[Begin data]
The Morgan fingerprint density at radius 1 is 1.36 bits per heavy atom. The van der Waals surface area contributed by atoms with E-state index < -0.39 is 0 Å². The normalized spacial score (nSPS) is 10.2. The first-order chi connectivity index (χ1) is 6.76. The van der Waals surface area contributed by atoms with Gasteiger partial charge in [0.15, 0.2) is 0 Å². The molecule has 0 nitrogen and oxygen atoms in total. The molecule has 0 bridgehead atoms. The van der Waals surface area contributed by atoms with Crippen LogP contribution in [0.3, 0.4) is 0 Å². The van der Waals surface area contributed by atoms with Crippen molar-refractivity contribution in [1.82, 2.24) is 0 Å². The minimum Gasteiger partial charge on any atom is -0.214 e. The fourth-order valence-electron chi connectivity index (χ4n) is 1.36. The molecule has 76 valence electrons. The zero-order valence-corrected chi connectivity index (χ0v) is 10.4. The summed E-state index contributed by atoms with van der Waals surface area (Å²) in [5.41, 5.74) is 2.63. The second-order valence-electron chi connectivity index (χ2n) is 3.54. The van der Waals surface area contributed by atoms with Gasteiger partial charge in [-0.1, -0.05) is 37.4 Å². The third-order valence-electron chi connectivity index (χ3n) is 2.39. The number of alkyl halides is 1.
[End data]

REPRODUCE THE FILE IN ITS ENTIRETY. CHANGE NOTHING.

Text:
The Morgan fingerprint density at radius 1 is 1.36 bits per heavy atom. The van der Waals surface area contributed by atoms with E-state index < -0.39 is 0 Å². The normalized spacial score (nSPS) is 10.2. The first-order chi connectivity index (χ1) is 6.76. The van der Waals surface area contributed by atoms with Gasteiger partial charge in [0.15, 0.2) is 0 Å². The molecule has 0 nitrogen and oxygen atoms in total. The molecule has 0 bridgehead atoms. The van der Waals surface area contributed by atoms with Crippen LogP contribution in [0.3, 0.4) is 0 Å². The van der Waals surface area contributed by atoms with Crippen molar-refractivity contribution in [1.82, 2.24) is 0 Å². The minimum Gasteiger partial charge on any atom is -0.214 e. The fourth-order valence-electron chi connectivity index (χ4n) is 1.36. The molecule has 76 valence electrons. The zero-order valence-corrected chi connectivity index (χ0v) is 10.4. The summed E-state index contributed by atoms with van der Waals surface area (Å²) in [5.41, 5.74) is 2.63. The second-order valence-electron chi connectivity index (χ2n) is 3.54. The van der Waals surface area contributed by atoms with Gasteiger partial charge in [-0.1, -0.05) is 37.4 Å². The third-order valence-electron chi connectivity index (χ3n) is 2.39. The number of alkyl halides is 1.